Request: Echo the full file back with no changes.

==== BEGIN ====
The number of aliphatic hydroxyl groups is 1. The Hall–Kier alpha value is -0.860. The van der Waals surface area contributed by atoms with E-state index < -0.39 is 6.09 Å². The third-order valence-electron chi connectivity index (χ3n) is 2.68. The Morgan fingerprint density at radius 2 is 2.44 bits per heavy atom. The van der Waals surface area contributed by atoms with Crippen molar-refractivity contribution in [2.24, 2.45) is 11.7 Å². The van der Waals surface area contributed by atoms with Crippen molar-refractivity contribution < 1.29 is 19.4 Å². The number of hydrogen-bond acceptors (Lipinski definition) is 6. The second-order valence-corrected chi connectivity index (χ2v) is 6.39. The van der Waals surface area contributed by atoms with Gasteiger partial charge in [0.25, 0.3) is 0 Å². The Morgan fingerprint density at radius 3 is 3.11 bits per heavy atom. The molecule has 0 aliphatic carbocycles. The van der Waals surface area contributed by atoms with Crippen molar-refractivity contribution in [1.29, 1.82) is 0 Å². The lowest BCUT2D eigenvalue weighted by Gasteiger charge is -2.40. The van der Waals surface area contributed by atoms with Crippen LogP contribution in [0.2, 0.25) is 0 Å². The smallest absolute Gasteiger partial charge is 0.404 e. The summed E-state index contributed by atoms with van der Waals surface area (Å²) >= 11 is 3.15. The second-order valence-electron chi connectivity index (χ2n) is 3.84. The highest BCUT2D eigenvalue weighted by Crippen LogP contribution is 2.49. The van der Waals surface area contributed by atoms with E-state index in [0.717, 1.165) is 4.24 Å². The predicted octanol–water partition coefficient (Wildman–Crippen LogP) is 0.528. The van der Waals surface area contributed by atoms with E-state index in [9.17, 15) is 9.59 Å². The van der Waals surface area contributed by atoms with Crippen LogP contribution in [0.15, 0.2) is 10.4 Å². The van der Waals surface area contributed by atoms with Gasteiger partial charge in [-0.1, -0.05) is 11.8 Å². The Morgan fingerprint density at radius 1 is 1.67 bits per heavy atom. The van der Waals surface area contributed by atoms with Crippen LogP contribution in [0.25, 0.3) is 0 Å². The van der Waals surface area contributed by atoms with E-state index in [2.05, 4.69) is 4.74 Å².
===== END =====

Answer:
The number of aliphatic hydroxyl groups is 1. The Hall–Kier alpha value is -0.860. The van der Waals surface area contributed by atoms with E-state index < -0.39 is 6.09 Å². The third-order valence-electron chi connectivity index (χ3n) is 2.68. The Morgan fingerprint density at radius 2 is 2.44 bits per heavy atom. The van der Waals surface area contributed by atoms with Crippen molar-refractivity contribution in [2.24, 2.45) is 11.7 Å². The van der Waals surface area contributed by atoms with Crippen molar-refractivity contribution < 1.29 is 19.4 Å². The number of hydrogen-bond acceptors (Lipinski definition) is 6. The second-order valence-corrected chi connectivity index (χ2v) is 6.39. The van der Waals surface area contributed by atoms with Gasteiger partial charge in [0.25, 0.3) is 0 Å². The Morgan fingerprint density at radius 3 is 3.11 bits per heavy atom. The molecule has 0 aliphatic carbocycles. The van der Waals surface area contributed by atoms with Crippen molar-refractivity contribution in [1.29, 1.82) is 0 Å². The lowest BCUT2D eigenvalue weighted by Gasteiger charge is -2.40. The van der Waals surface area contributed by atoms with Crippen LogP contribution in [0.2, 0.25) is 0 Å². The smallest absolute Gasteiger partial charge is 0.404 e. The summed E-state index contributed by atoms with van der Waals surface area (Å²) >= 11 is 3.15. The second-order valence-electron chi connectivity index (χ2n) is 3.84. The highest BCUT2D eigenvalue weighted by Crippen LogP contribution is 2.49. The van der Waals surface area contributed by atoms with E-state index in [0.717, 1.165) is 4.24 Å². The predicted octanol–water partition coefficient (Wildman–Crippen LogP) is 0.528. The van der Waals surface area contributed by atoms with E-state index in [9.17, 15) is 9.59 Å². The van der Waals surface area contributed by atoms with Crippen LogP contribution in [0.15, 0.2) is 10.4 Å². The van der Waals surface area contributed by atoms with Gasteiger partial charge in [-0.1, -0.05) is 11.8 Å². The Morgan fingerprint density at radius 1 is 1.67 bits per heavy atom. The van der Waals surface area contributed by atoms with Crippen LogP contribution in [0.25, 0.3) is 0 Å². The van der Waals surface area contributed by atoms with E-state index in [2.05, 4.69) is 4.74 Å².